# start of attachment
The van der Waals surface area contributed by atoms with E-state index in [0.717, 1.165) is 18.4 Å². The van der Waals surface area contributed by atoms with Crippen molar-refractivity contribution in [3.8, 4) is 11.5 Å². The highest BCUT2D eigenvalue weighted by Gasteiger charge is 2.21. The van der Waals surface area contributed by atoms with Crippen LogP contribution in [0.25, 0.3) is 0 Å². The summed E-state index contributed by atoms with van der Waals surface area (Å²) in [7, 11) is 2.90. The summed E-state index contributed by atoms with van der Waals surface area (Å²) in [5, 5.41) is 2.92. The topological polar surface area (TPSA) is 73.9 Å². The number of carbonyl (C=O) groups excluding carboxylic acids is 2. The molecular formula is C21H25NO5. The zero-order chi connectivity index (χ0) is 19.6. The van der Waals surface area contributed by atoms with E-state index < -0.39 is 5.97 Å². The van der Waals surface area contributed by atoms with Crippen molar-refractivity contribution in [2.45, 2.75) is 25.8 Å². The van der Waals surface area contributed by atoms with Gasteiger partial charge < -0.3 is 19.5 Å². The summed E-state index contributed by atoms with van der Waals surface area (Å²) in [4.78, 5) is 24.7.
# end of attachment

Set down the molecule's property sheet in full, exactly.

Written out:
The van der Waals surface area contributed by atoms with E-state index in [0.717, 1.165) is 18.4 Å². The van der Waals surface area contributed by atoms with Crippen molar-refractivity contribution in [3.8, 4) is 11.5 Å². The highest BCUT2D eigenvalue weighted by Gasteiger charge is 2.21. The van der Waals surface area contributed by atoms with Crippen LogP contribution in [0.25, 0.3) is 0 Å². The summed E-state index contributed by atoms with van der Waals surface area (Å²) in [7, 11) is 2.90. The summed E-state index contributed by atoms with van der Waals surface area (Å²) in [5, 5.41) is 2.92. The topological polar surface area (TPSA) is 73.9 Å². The number of carbonyl (C=O) groups excluding carboxylic acids is 2. The molecular formula is C21H25NO5. The zero-order chi connectivity index (χ0) is 19.6. The van der Waals surface area contributed by atoms with E-state index < -0.39 is 5.97 Å². The van der Waals surface area contributed by atoms with Crippen molar-refractivity contribution in [2.45, 2.75) is 25.8 Å². The van der Waals surface area contributed by atoms with Gasteiger partial charge < -0.3 is 19.5 Å². The summed E-state index contributed by atoms with van der Waals surface area (Å²) in [4.78, 5) is 24.7.